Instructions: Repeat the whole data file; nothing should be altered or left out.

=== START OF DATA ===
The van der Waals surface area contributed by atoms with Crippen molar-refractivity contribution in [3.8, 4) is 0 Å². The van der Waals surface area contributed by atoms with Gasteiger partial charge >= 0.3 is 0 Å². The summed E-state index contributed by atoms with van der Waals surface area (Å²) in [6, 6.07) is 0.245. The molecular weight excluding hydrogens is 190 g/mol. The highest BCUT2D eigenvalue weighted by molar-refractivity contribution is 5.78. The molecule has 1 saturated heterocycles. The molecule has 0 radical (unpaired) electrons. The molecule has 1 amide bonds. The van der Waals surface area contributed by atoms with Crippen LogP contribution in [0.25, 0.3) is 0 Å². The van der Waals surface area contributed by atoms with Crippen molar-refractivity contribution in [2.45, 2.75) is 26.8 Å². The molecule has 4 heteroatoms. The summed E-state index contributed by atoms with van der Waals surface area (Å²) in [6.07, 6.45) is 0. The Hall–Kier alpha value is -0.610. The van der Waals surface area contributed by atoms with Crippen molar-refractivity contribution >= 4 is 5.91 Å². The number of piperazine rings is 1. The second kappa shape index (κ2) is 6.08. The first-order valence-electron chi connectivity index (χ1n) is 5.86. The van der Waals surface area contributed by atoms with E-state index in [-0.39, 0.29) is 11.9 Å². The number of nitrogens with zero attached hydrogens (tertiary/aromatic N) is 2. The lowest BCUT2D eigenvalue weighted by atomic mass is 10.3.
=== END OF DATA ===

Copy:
The van der Waals surface area contributed by atoms with Crippen molar-refractivity contribution in [3.8, 4) is 0 Å². The van der Waals surface area contributed by atoms with Gasteiger partial charge >= 0.3 is 0 Å². The summed E-state index contributed by atoms with van der Waals surface area (Å²) in [6, 6.07) is 0.245. The molecular weight excluding hydrogens is 190 g/mol. The highest BCUT2D eigenvalue weighted by molar-refractivity contribution is 5.78. The molecule has 1 saturated heterocycles. The molecule has 0 radical (unpaired) electrons. The molecule has 1 amide bonds. The van der Waals surface area contributed by atoms with Crippen LogP contribution in [0.25, 0.3) is 0 Å². The van der Waals surface area contributed by atoms with Crippen molar-refractivity contribution in [2.45, 2.75) is 26.8 Å². The molecule has 4 heteroatoms. The summed E-state index contributed by atoms with van der Waals surface area (Å²) in [6.07, 6.45) is 0. The Hall–Kier alpha value is -0.610. The van der Waals surface area contributed by atoms with Crippen molar-refractivity contribution >= 4 is 5.91 Å². The number of piperazine rings is 1. The second kappa shape index (κ2) is 6.08. The first-order valence-electron chi connectivity index (χ1n) is 5.86. The van der Waals surface area contributed by atoms with E-state index in [-0.39, 0.29) is 11.9 Å². The number of nitrogens with zero attached hydrogens (tertiary/aromatic N) is 2. The lowest BCUT2D eigenvalue weighted by atomic mass is 10.3.